He notes that while the specific use of the purchased fibre remains unknown to him, he is aware of its versatility and strength, making it suitable for crafting strings, hammocks and mats. In his village, approximately 60 families still partake in the plant’s cultivation, a legacy passed down through generations. Historically, villagers cultivated hundreds of hectares of jute, thanks to the presence of a rice sack factory in nearby Prek Trop village.

York Korn , Prek Trop village chief, says that many farmers in his village continue jute cultivation as a supplementary crop alongside their primary farming activities. Currently, some families tend to 1,600 square metres of jute land, while others manage upwards of 3,200 square metres. However, this is now secondary to their agricultural pursuits compared to the past.

Chhim Vachira, director of the Battambang provincial Department of Agriculture, could not be reached for comment on the plant’s cultivation.

However, Chap Sothea, the director of the Bureau of Agriculture, Natural Resources and Environment in Ek Phnom district, notes that in the past, three communes - Prek Khpoap, Prek Luong and Prek Narint - were dedicated solely to the cultivation of jute for sack production. These communes collectively managed an approximate planting area of 2,000ha, driven by the presence of a nearby rice sack factory during that time.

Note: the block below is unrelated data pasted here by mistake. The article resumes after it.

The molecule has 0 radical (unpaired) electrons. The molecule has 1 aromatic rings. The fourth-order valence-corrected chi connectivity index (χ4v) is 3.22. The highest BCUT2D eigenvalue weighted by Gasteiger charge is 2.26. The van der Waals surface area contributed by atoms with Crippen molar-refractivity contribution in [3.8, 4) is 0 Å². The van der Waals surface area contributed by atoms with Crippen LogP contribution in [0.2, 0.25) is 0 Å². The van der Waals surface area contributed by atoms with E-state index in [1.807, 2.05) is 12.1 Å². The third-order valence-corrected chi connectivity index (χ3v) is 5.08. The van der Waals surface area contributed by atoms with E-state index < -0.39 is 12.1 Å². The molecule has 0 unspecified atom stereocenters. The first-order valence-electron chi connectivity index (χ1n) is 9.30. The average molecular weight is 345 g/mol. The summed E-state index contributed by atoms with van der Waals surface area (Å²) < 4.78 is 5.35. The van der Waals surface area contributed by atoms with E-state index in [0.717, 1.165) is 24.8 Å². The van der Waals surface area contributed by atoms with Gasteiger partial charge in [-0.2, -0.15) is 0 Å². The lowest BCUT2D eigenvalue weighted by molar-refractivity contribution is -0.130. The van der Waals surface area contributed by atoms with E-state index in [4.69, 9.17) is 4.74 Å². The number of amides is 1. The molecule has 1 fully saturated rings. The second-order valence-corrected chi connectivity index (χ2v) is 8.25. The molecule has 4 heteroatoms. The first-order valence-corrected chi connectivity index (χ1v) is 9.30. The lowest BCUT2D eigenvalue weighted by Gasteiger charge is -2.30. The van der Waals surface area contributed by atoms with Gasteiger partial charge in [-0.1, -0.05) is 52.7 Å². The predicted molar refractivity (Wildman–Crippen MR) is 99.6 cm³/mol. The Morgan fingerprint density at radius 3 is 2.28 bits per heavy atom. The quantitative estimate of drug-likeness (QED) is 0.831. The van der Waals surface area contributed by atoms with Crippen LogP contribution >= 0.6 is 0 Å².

He adds that presently, a small number of farmers in Prek Narint and Prek Luong communes engage in jute farming on approximately 6ha of land. This comparatively low number is attributed to the absence of a jute processing facility and diminished demand. Local jute primarily serves in the creation of strings for tying various items, as well as the crafting of hammocks and woven mats as seen elsewhere.

Traditional crop

“In Ek Phnom district, we function solely as jute producers, with the majority of traders hailing from Kampong Chhnang coming to procure our yield. Yet, the precise purpose for which they acquire the jute remains a mystery to us. In reality, only a small number of people within Battambang itself makes use of jute,” he observes.

He says that within the province, there exists only one district dedicated to cultivating these plants, revered as a traditional crop steeped in the region’s ancestral heritage. The people of Ek Phnom district persist in jute farming, despite the market not quite flourishing as it once did.

He adds that the district’s agricultural land proves suitable for growing various types of rice, including early, medium and late maturing varieties. For the deep paddy fields, farmers cultivate flood-tolerant rice varieties. Following the vegetable harvest, the land transitions to jute cultivation, noteworthy for its lack of adverse soil impact.

Sothea states that the provincial agriculture department has established four committees to aid farmers in crop cultivation and sales facilitation. These committees include two dedicated to overseeing rice and vegetable cultivation, with the other two focusing on supporting fisheries activities.

Concerning the jute crop, Sothea says his intention is to integrate it into the agricultural group in the future. Currently, the jute crop retains a favourable market price, with numerous local families engaged in growing and preserving this historical crop.